Stuck Stands out as Sitting Player of the Year

By B.J. Hoeptner Evans (bj.evans@usav.org) | Dec. 19, 2017, 10:48 p.m. (ET)

COLORADO SPRINGS, Colo. (Dec. 19, 2017) – Sitting volleyball player James Stuck stands out on the court.

It’s not just the sleeve of colorful tattoos running up his left arm or the way his mouth hangs open when he makes a key play. It’s also how he can set aside competition for a moment during practice or a match to congratulate or encourage a teammate.

U.S. Male Sitting Player of the Year James Stuck“People want to be around him,” said U.S. Men’s Sitting Team Head Coach Greg Walker. “It has been cool to see him evolve. The younger players look to him and ask questions. James never thought his story would be written that way.”

Stuck’s commitment to his team and his sport led to him being named 2017 USAV Male Sitting Player of the Year. His teammate, Patrick Young, has been named the Male Sitting Most Improved Player.

Stuck, 33, doesn’t consider himself a team star, but he knows he can get any job done.

He was moved from setter to middle blocker before the 2016 Paralympic Games in Rio de Janeiro. It paid off this year when he was named Best Blocker at the ParaVolley Pan America Championships as his team took the silver medal.

“I like to think of myself as a utility player,” he said. “I don’t believe I excel at any one position, but I’m pretty good wherever you put me on the court.”

Walker praised Stuck for his training at the new position.

“His training changed so he could be dominant (at middle blocker). He was a huge asset for us at the Pan Ams,” Walker said. “Just watching the video, he gave us so many opportunities because he is a great defender at the net and away from it.”

A lot of that training had to happen in the state of Washington, where Stuck lives with his wife, Kim, and their three sons, including baby Aiden, who just arrived about a week ago. About once a month, Stuck has to travel to Oklahoma for the team’s training camps at the University of Central Oklahoma in Edmond.

Stuck said his biggest challenge this season was balancing his hectic schedule.

“My biggest challenge would be making sure I am able to balance volleyball, lifting and family,” he said. “Volleyball is the main thing I do. I have to make sure I balance volleyball and family life and not let one overpower the other. I love to spend time in the gym, but I’ve got to make sure I get in and get out.”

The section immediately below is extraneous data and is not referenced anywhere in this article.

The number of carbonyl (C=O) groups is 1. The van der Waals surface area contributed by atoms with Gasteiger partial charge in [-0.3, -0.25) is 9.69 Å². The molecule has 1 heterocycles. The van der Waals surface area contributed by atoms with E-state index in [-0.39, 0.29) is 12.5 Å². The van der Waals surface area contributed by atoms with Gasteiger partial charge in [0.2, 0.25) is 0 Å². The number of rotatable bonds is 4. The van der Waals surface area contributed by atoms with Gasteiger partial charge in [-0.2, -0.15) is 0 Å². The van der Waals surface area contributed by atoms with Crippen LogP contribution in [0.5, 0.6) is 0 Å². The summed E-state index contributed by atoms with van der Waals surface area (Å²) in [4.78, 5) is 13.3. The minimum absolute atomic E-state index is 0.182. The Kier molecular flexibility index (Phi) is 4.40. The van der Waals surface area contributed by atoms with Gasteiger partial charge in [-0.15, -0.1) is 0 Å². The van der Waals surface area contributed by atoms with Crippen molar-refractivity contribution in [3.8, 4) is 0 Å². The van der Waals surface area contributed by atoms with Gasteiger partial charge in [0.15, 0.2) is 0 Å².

Stuck has had to take a break from coaching club volleyball to make more time for family. But that didn’t stop him from helping a few of his new teammates, like middle blocker Patrick Young.

“James and Rod (Roderick Green) and some of the other guys, being able to see what they are doing and take pointers has been great,” Young said. “The help from these guys has been amazing.”

At the end of 2016, Young thought his time with the Sitting National Team might be coming to an end. He had been on the A2 team for three years and didn’t see any progress.

USAV Male Sitting Most Improved Player Patrick YoungBut then Walker called him after the 2016 Paralympic Games.

“The first thing I saw with him was his size,” Walker said of Young, who is 6-4. “He was out of shape, but he had played volleyball and knew the game.”

Young took his chance and ran with it, making the squad for the 2017 ParaVolley Pan American Championships.

“Here I am, almost 48 years old,” said Young, an Air Force veteran who lost his leg in a motorcycle accident. “Making the first roster is a pretty amazing feat.”

Young spent 2017 improving all aspects of his game.

“My speed has gotten quicker,” he said. “I’ve dropped a lot of weight. There is still a lot of improvement to be done. I’m going to keep training and pushing forward and see if I can improve that much more.”

To help further his improvement, Young is planning to move with his family from their home in Albuquerque, N.M., to become a resident athlete at Central Oklahoma in Edmond.

Young credits making the Men’s Sitting Team with giving him a sense of purpose.

“I like being part of a unit again,” he said. “It feels like I belong again. That’s helped in more ways than they will ever know.”